What the GOP’s muted response on the McCarthy tapes means for the Republican Party

WASHINGTON—Newly revealed recordings of House Minority Leader Kevin McCarthy saying he would urge then-President Donald Trump to resign from office in the initial aftermath of the Jan. 6 insurrection sparked much political heat but so far appears not to threaten the California Republican’s hold on power nor his relationship with former president.

Trump and McCarthy, R-Calif., spoke Thursday night, according to a person familiar with the call, who said the ex-president wasn’t mad about McCarthy’s comments.

If Republican reaction to the recording remains muted, McCarthy looks to have good odds of maintaining a firm grip on winning the speaker’s gavel should the party retake control of the House after the November election, observers said. But his private comments will probably come up in a conference meeting next week after members return from a recess and could inspire new challengers.

“I’d be surprised if Trump himself didn’t just delight in this as an example of how strong his grip on the party is,” said Sarah Longwell, a GOP strategist and founder of the anti-Trump Republican Accountability Project, launched in the wake of the Jan. 6 attack.

A big test will come Saturday when McCarthy is due to speak at the California Republican Convention in Anaheim.

The call followed The New York Times’ release Thursday of an audio clip from days after the attack on the Capitol on Jan. 6, 2021, when McCarthy told House GOP leaders he would talk to Trump and recommend he resign before House Democrats impeached him.

In another clip, released Friday morning on CNN, McCarthy had relayed to House Republicans that Trump admitted that he bore “some responsibility for what happened.” The clips and reporting that coincided with their release emanate from the forthcoming book “This Will Not Pass: Trump, Biden and the Battle for America’s Future,” by New York Times reporters Alexander Burns and Jonathan Martin.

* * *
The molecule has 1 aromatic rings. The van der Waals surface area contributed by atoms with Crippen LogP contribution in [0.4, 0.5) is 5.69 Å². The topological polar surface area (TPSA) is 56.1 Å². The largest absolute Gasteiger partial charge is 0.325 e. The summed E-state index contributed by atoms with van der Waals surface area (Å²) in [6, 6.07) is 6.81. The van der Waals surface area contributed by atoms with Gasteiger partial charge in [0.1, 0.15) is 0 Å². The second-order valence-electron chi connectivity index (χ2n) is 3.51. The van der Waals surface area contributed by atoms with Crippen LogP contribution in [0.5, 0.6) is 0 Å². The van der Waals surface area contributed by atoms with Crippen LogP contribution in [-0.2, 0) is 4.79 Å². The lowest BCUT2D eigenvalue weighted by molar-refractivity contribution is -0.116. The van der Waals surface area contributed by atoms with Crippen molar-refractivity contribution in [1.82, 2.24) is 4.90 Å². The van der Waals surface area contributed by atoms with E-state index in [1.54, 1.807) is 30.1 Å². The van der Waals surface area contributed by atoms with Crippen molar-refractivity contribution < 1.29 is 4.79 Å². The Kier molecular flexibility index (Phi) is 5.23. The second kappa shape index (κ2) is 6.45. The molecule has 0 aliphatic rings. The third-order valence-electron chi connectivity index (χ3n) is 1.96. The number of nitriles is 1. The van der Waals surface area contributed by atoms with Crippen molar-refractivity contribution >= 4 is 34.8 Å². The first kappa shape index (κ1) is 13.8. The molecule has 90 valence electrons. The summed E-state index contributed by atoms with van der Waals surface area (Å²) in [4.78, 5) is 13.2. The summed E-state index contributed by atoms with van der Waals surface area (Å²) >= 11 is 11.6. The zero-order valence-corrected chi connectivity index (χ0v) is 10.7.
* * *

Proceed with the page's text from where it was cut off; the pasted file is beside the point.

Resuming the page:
McCarthy originally panned the reporting as “totally false and wrong,” and a spokesman told The New York Times that “McCarthy never said he’d call Trump to say he should resign.” The audio, however, confirmed the accuracy of the reporting.

Former Trump campaign adviser Boris Epshteyn said on an episode of Trump ally Stephen K. Bannon’s “War Room” podcast Friday that McCarthy’s leaked comments are “extremely hurtful” to his hopes of becoming speaker.

“He’s got a big problem,” he said.

Epshteyn said it was incumbent upon McCarthy to mend fences and prove himself to the former president and his supporters. He pointed to “Hillbilly Elegy” author J.D. Vance, a former Trump critic who went on to win the former president’s endorsement this month in the crowded Ohio Senate GOP primary.

“These next several months are a test for Kevin McCarthy,“ Epshteyn said. “Do I think he’s going to pass it? I don’t know. That’s a big question.”

Longwell, the GOP strategist, said that pro-Trump acolytes such as Reps. Matt Gaetz of Florida and Marjorie Taylor Greene of Georgia might use the tapes to argue that McCarthy is insufficiently loyal. Party insiders probably knew the GOP leader had briefly taken a more aggressive stance toward Trump, she said.